- The China Securities Regulatory Commission (CSRC) has picked Legend Holdings as the first company to pilot the H-share convertibility scheme, Gao Li, spokesperson at the CSRC, told an April 20 press conference.
The move is an important step in opening up the Chinese capital markets, said Gao. She noted that it will strengthen the financial services sector’s ability to support the real economy, and help Hong Kong to better integrate with China’s development plan.
The news came almost four months after the CSRC approved the programme. It will allow mainland-based major shareholders in H-share companies — Chinese companies listed in Hong Kong — to convert their holdings from non-traded stocks, and buy and sell them on the exchanges. These investors were previously barred from doing so.
- Hong Kong Exchanges and Clearing and China’s National Equities Exchange and Quotation (NEEQ), an exchange for small and medium enterprises, signed a memorandum of understanding on Saturday, allowing companies to list on each other’s exchange without additional approval, according to an April 21 announcement by NEEQ.
The move will allow Chinese companies listed on NEEQ to list in Hong Kong, without delisting in the mainland, according to a Q&A published by the NEEQ.
- UBS has built the best platform among foreign asset managers in China, independent consulting firm Z-Ben Advisors said in an April 23 report. The Swiss giant scored 67.3 points in the 2018 league table, nabbing the top spot from JP Morgan, which scored 63.2 points. They were followed by Schroders, Invesco and BlackRock, which scored 53.1, 52.8 and 49.3 points, respectively.
The asset management landscape for foreign firms in China has become more competitive, said Ivan Shi, director of data analytics at Z-Ben. Whereas in previous years foreign firms could get to the top of the overall rankings by doing well in one of the three categories under consideration — onshore, outbound or inbound business — this year’s top dogs had to perform well across the board to stand out.
Z-Ben compiled the rankings by giving the heaviest weighting to onshore activities, which includes business conducted through foreign firms’ wholly foreign-owned enterprises (WFOEs) and joint ventures, according to the report. Outbound business is considered the least important given China’s tight control of capital flows.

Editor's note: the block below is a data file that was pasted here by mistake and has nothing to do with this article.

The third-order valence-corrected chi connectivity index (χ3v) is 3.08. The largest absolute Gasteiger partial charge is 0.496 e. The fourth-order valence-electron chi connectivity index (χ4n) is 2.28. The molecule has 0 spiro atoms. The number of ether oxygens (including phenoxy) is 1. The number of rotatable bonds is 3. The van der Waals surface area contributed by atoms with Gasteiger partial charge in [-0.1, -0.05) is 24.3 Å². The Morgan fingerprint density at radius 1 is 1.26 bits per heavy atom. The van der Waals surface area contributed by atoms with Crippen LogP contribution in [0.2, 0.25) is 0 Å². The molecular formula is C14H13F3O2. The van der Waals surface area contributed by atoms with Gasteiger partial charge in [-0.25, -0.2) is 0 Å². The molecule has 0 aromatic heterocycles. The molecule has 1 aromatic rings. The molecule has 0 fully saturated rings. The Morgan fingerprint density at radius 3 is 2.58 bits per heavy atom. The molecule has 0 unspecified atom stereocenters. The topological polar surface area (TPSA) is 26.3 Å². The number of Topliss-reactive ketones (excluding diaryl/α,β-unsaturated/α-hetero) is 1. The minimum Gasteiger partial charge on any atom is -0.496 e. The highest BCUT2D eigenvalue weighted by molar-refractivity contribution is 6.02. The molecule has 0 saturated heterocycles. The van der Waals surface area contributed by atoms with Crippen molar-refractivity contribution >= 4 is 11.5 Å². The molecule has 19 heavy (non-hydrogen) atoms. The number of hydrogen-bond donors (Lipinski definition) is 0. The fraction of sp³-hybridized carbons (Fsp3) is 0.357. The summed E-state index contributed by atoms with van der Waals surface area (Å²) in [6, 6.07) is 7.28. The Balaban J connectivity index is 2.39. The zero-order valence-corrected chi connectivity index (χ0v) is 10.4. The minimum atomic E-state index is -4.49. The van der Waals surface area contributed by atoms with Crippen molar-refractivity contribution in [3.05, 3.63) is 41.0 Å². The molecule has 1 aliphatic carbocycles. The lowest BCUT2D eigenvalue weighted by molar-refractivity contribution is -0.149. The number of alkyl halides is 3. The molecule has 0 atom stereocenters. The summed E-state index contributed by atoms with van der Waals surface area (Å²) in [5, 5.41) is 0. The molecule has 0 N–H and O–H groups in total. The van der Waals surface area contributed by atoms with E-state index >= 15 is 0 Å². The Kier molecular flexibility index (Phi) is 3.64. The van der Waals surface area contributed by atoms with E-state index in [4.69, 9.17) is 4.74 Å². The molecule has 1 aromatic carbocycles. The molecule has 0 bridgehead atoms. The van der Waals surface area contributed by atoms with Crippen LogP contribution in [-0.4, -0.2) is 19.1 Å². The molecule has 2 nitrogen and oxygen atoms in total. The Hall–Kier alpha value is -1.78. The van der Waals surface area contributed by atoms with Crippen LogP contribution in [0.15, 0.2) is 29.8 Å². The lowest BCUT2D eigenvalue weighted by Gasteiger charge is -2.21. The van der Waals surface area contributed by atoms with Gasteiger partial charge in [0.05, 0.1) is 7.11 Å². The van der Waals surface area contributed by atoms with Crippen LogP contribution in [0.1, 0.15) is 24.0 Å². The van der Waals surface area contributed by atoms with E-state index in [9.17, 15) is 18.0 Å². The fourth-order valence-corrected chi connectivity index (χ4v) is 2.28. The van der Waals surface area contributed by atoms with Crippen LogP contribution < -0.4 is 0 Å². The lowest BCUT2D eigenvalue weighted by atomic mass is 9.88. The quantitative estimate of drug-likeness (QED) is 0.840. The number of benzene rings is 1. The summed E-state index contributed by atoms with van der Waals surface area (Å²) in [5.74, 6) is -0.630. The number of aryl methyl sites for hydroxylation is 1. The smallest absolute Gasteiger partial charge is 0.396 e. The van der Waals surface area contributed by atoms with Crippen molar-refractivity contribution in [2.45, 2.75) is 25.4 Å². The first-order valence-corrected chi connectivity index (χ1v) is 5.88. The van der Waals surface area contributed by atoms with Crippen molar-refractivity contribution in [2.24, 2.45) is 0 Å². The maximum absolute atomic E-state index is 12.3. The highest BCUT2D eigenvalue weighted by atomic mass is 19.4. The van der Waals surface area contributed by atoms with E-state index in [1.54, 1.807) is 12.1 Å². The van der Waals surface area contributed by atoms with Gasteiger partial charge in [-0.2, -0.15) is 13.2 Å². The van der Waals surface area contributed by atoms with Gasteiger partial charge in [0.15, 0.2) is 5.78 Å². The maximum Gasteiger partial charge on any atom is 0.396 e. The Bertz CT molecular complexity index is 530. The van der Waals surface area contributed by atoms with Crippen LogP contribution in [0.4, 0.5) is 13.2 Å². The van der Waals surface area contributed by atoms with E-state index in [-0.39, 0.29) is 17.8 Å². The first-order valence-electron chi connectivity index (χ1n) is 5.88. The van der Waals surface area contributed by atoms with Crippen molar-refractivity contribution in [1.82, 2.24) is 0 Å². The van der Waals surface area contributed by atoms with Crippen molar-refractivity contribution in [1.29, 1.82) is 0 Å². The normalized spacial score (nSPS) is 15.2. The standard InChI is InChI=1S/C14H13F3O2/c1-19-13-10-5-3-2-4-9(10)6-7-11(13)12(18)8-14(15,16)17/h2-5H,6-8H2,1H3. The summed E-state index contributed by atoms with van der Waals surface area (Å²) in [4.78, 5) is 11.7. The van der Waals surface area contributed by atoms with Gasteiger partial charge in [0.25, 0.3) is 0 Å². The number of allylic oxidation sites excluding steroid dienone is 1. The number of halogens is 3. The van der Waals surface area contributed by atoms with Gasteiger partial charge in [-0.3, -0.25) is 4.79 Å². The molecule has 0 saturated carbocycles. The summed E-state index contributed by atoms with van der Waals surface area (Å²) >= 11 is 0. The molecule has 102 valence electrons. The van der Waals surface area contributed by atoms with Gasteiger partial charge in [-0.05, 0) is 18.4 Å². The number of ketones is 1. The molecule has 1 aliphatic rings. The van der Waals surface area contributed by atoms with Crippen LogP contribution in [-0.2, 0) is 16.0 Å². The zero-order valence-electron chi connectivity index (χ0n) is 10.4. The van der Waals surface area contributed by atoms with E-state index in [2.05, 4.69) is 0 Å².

- Steven Mnuchin, US treasury secretary, has hinted that he may travel to China to ease the trade tensions between Washington and Beijing.
“I am not going to make any comment on timing, nor do I have anything confirmed, but a trip is under consideration,” Mnuchin told media at the International Monetary Fund and World Bank conference on April 21.
In an April 22 statement, the Chinese Ministry of Commerce confirmed it has received the message from the US to send Mnuchin to talks in
China,and welcomed the planned trip.
- The idea of a Mnuchin mission was floated as Yi Gang, governor of the People’s Bank of China, told central bank governors and finance ministers in Washington during meetings held April 19 and April 20 that the country will continue to open up and reform despite uncertainties brought about by trade tensions.
Yi also sounded upbeat when talking about the Chinese economy, pointing to strong growth in consumer spending, an improvement in corporate profitability and a strengthening renminbi. He added that the quality of China’s economic growth will continue to improve.
- Bank of China’s Karachi branch, Bank of New York Mellon’s Shanghai branch, China Citic Bank International, and Japan’s Nanto Bank, Hyakujushi Bank and the 77 Bank, have become indirect participants of the Cross-border Interbank Payment System (Cips), effective April 20, Cips said in an April 21 announcement.
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